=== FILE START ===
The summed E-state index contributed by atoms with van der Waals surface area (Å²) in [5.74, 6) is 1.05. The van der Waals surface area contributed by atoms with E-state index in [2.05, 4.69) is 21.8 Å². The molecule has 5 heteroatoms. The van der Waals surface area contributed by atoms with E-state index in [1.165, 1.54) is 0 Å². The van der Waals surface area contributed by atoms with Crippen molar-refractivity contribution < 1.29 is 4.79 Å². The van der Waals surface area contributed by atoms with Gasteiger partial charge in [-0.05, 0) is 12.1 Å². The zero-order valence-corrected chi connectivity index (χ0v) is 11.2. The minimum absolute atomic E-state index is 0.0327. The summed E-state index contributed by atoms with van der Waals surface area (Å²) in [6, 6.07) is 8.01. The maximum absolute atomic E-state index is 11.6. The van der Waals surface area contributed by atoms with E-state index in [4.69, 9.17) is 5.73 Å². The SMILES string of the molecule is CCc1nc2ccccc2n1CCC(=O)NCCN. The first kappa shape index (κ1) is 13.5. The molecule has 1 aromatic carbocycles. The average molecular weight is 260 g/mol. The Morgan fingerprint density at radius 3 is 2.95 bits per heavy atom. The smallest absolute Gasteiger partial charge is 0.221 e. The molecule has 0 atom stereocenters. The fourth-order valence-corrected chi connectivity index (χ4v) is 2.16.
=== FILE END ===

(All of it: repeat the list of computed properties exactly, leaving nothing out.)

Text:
The summed E-state index contributed by atoms with van der Waals surface area (Å²) in [5.74, 6) is 1.05. The van der Waals surface area contributed by atoms with E-state index in [2.05, 4.69) is 21.8 Å². The molecule has 5 heteroatoms. The van der Waals surface area contributed by atoms with E-state index in [1.165, 1.54) is 0 Å². The van der Waals surface area contributed by atoms with Crippen molar-refractivity contribution < 1.29 is 4.79 Å². The van der Waals surface area contributed by atoms with Gasteiger partial charge in [-0.05, 0) is 12.1 Å². The zero-order valence-corrected chi connectivity index (χ0v) is 11.2. The minimum absolute atomic E-state index is 0.0327. The summed E-state index contributed by atoms with van der Waals surface area (Å²) in [6, 6.07) is 8.01. The maximum absolute atomic E-state index is 11.6. The van der Waals surface area contributed by atoms with E-state index in [4.69, 9.17) is 5.73 Å². The SMILES string of the molecule is CCc1nc2ccccc2n1CCC(=O)NCCN. The first kappa shape index (κ1) is 13.5. The molecule has 1 aromatic carbocycles. The average molecular weight is 260 g/mol. The Morgan fingerprint density at radius 3 is 2.95 bits per heavy atom. The smallest absolute Gasteiger partial charge is 0.221 e. The molecule has 0 atom stereocenters. The fourth-order valence-corrected chi connectivity index (χ4v) is 2.16.